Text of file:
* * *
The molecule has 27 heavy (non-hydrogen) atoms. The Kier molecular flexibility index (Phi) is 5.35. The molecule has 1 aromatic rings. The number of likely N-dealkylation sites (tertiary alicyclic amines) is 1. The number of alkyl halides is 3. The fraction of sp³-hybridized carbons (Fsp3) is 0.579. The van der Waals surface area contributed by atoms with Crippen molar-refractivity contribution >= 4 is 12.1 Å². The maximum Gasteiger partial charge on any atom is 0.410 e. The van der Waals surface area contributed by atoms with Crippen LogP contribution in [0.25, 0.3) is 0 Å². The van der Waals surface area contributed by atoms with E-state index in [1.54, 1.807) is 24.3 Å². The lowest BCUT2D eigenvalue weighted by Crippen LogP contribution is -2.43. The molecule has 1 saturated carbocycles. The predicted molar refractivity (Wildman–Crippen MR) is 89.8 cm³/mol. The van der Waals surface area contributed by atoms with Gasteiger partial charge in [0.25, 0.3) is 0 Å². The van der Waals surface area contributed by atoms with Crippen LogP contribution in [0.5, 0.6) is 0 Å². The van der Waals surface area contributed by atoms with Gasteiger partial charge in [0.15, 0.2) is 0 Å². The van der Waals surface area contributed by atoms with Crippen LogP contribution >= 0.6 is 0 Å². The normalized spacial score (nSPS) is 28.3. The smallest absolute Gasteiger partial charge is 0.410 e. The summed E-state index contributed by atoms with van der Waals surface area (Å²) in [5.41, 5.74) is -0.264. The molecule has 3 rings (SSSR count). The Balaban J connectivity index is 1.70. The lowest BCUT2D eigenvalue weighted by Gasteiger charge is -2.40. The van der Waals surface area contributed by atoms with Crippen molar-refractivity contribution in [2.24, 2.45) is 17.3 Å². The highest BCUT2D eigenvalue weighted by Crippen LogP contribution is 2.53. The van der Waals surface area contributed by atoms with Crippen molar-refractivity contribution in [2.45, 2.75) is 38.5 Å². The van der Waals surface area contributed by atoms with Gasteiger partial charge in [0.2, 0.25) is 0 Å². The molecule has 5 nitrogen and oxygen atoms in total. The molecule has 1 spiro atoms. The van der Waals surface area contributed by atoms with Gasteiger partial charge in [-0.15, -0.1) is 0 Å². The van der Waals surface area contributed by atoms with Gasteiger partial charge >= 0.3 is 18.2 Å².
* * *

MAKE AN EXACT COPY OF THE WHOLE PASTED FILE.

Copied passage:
The molecule has 27 heavy (non-hydrogen) atoms. The Kier molecular flexibility index (Phi) is 5.35. The molecule has 1 aromatic rings. The number of likely N-dealkylation sites (tertiary alicyclic amines) is 1. The number of alkyl halides is 3. The fraction of sp³-hybridized carbons (Fsp3) is 0.579. The van der Waals surface area contributed by atoms with Crippen molar-refractivity contribution >= 4 is 12.1 Å². The maximum Gasteiger partial charge on any atom is 0.410 e. The van der Waals surface area contributed by atoms with Crippen LogP contribution in [0.25, 0.3) is 0 Å². The van der Waals surface area contributed by atoms with E-state index in [1.54, 1.807) is 24.3 Å². The lowest BCUT2D eigenvalue weighted by Crippen LogP contribution is -2.43. The molecule has 1 saturated carbocycles. The predicted molar refractivity (Wildman–Crippen MR) is 89.8 cm³/mol. The van der Waals surface area contributed by atoms with Gasteiger partial charge in [0.25, 0.3) is 0 Å². The van der Waals surface area contributed by atoms with Crippen LogP contribution in [0.5, 0.6) is 0 Å². The van der Waals surface area contributed by atoms with Gasteiger partial charge in [0.15, 0.2) is 0 Å². The van der Waals surface area contributed by atoms with Crippen LogP contribution >= 0.6 is 0 Å². The normalized spacial score (nSPS) is 28.3. The smallest absolute Gasteiger partial charge is 0.410 e. The summed E-state index contributed by atoms with van der Waals surface area (Å²) in [5.41, 5.74) is -0.264. The molecule has 3 rings (SSSR count). The Balaban J connectivity index is 1.70. The lowest BCUT2D eigenvalue weighted by Gasteiger charge is -2.40. The van der Waals surface area contributed by atoms with Crippen molar-refractivity contribution in [2.24, 2.45) is 17.3 Å². The highest BCUT2D eigenvalue weighted by Crippen LogP contribution is 2.53. The van der Waals surface area contributed by atoms with Crippen molar-refractivity contribution in [2.45, 2.75) is 38.5 Å². The van der Waals surface area contributed by atoms with Gasteiger partial charge in [0.2, 0.25) is 0 Å². The molecule has 5 nitrogen and oxygen atoms in total. The molecule has 1 spiro atoms. The van der Waals surface area contributed by atoms with Gasteiger partial charge in [-0.15, -0.1) is 0 Å². The van der Waals surface area contributed by atoms with Gasteiger partial charge >= 0.3 is 18.2 Å².